What is the SHY Program?

The Safe Housing for Youth program (SHY) was initiated by the Threshold Housing Society in May 2012. With the help of local grants from Coast Capital Savings, Victoria Real Estate Board, and Provincial Employees Community Services Fund, the Society was able to hire a SHY coordinator (Tara Skobel).  Her first task was to help negotiate program agreements with adult subsidizing-housing providers to provide 1-2 units dedicated to housing youth (16-24 years of age) at an affordable rate. By September the program was housing 5 youth with the hope of housing 3 more by December. To learn more, watch the following Vital People clip created by Veronica Cooper of CHEK-TV under the auspices of the Victoria Foundation. The original clip was aired October 28 on CHEK-TV.  For more information see our website.  (Also, see side bar to view clip).

         

 

Hidden Homeless Youth: Who are They?

There is a misunderstanding among many community members that the majority of youth in need of transitional housing are youth living in the rough, in the parks, outside or on the street.  Over the last couple of years, the youth population that has grown and in need of affordable transitional housing is actually composed of youth still in school or holding low-paying jobs.  They often shun government assistance for fear of being stigmatized or they are ineligible for assistance. This group couch surf, live in crowded basements, someone’s RV or with inappropriate partners.  This vulnerable population is growing.  Our metro region does not have the capacity to house them.

To understand more about this growing population, please watch and listen to this video called “Invisible: Diaries of New York’s Homeless Youth,” produced by the Reciprocity Foundation in New York city.  This short, mini-documentary, is a wonderful window in youth who are not criminally or drug entrenched but have a difficult time getting their lives in order without stable, affordable housing.  This video can also be accessed by clicking here: Documentary

Creative and Novel: The 2012 Youth Homelessness Summit

On October 19th-20th, the doors of Victoria’s historic Odd Fellows Hall (1315 Douglas Street) will be open to the greater community for a unique and dynamic event. See details here. This 2-day offering of presentations, workshops, panel discussions and mixed media will focus on strengthening local community, addressing youth homelessness, and understanding the connection between the two. To make the summit accessible to everyone, all sessions are by donation with proceeds going to help youth in Victoria who are homeless or at risk of homelessness.

Summit sessions will be facilitated by a diverse group of people and expertise, including local youth who are or have experienced homelessness, community leaders, citizens inspired by community, leading researchers, and organizations working locally in youth homelessness.

This will be a different kind of homelessness summit; one that addresses the housed as well as the homeless in engaging the issue The organizers acknowledge that the general public are just as much a part of the issue and solution as the homeless community. Rather than focus on homelessness as simply a problem that needs to be fixed, the Summit will explore the issue as a community reflection to be better understood. One that can help show us the way to a more inclusive, compassionate, efficient and vibrant community all round.

Yes! We Need A National Day of Recognition For Youth Homelessness

Mahatma Ghandi once said: “A nation’s greatness is measured by how it treats its weakest members.”

It may come as a surprise to many that there are legions of homeless youth in the country.  They are voiceless, invisible and desperate. On October 12, 2012, a commentary appeared in the Times Colonist by Mark Muldoon, the Executive Director of the Threshold Housing Society, calling out for a special day to bring the country to its senses.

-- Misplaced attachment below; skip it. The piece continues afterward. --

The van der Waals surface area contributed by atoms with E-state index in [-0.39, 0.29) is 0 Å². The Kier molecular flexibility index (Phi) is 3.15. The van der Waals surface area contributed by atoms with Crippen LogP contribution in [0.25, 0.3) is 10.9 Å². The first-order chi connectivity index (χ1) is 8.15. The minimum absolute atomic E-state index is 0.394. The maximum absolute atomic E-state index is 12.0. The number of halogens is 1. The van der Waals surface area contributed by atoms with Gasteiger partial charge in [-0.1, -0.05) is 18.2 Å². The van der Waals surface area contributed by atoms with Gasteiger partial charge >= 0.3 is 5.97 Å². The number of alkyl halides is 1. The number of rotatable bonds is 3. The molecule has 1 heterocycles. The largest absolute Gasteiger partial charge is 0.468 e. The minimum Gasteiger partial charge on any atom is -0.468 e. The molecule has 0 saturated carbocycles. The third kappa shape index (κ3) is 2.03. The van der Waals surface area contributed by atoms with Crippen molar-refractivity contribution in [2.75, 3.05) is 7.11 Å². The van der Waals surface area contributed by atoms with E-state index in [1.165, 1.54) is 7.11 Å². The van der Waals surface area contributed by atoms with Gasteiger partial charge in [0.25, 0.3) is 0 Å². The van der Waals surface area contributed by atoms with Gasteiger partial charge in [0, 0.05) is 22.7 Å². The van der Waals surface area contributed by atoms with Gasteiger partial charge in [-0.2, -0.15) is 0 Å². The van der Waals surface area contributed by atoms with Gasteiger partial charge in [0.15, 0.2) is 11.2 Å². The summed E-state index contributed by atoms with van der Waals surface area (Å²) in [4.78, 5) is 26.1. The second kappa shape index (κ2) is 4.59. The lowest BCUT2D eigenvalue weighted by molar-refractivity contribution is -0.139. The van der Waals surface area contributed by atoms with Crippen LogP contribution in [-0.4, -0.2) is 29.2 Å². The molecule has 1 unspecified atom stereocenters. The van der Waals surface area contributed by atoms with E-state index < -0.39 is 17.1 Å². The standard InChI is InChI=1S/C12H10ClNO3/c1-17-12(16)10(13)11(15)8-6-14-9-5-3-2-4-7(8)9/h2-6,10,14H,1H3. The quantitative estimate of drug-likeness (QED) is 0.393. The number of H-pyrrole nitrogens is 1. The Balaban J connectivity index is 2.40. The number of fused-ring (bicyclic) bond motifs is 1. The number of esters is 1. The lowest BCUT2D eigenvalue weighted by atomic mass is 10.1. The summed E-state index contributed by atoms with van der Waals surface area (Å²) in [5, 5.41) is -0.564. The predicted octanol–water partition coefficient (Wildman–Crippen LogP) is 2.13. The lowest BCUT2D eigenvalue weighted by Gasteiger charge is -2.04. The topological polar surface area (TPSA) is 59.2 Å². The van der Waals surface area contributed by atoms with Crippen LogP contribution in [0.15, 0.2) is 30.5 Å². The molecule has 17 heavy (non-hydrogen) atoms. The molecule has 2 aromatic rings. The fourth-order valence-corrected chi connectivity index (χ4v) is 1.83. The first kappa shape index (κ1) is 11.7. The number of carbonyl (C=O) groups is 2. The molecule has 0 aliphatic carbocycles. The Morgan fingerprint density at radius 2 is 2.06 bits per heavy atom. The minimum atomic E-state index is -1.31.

Last year, Ontario MP Carolyn Bennett introduced Motion 546 requesting Nov. 17 to be declared National Youth Homelessness Awareness Day.  It may come as a shock to many people that such a day needs to be declared, but the level of youth homelessness has reached “epidemic” proportions. That was the term used by Sir Richard Branson of the Virgin Group when he was enlisted to help raise national awareness about the crisis.

The statistics are startling.  Conservatively, there are estimated to be 65,000 homeless youth in Canada between the ages of 16 and 24. This is about one-third of the estimated homeless population in the country; some non-governmental organizations estimate the numbers are much higher. In the past 25 years, there has been a 450 per cent increase in the number of youth shelter beds in Toronto. There are between 1,500 and 2,000 homeless youth in Toronto on any given night. In the 2011 Metro Vancouver Homeless Count, the youth homeless population increased 29 per cent from 2008. In any community, about 40 per cent of the youth who are homeless belong to the lesbian-gay-bisexual-transgender community. First Nation youths are also disproportionally over-represented.  The suicide rate for street-involved youth is about 10.3 times he national average for Canadian youth. Research shows that 87 per cent of Canadians are unaware of just how many homeless youth exist in our midst.

"Innocence Stolen Everyday on our Streets"

There is a rather crass cynicism in the general public that at-risk youth of being homeless are on the street, or living precariously, because it is either a type of “rite of passage,” an adventure, or they are simply going through a rebellious stage of their adolescence.  For the most part, such thinking is a myth.  Many near-homeless or homeless youth today were thrust out of their homes forced by neglect or abuse or graduated from the foster-care system when they reached nineteen.

There are a lot of dangers a youth faces once ejected from his or her familiar surroundings.  The most pervasive one is the anxiety of not have a safe place to sleep and the gnawing dread of never finding one.  But the most insidious danger is that of sexual exploitation, or the draw of the sex trade to simply survive.  In this week’s Monday Magazine (September 20, 2012), Simon Nattrass’ column (posted below) forcefully exposes this dark reality in our midst. His words are eloquent and his message blunt.  His last paragraph hits close to the heart of the matter.  Allowing any youth to be sexually exploited murders a vital spark in their inner being, that is, their living flame of self-worth that feeds their dreams and hopes.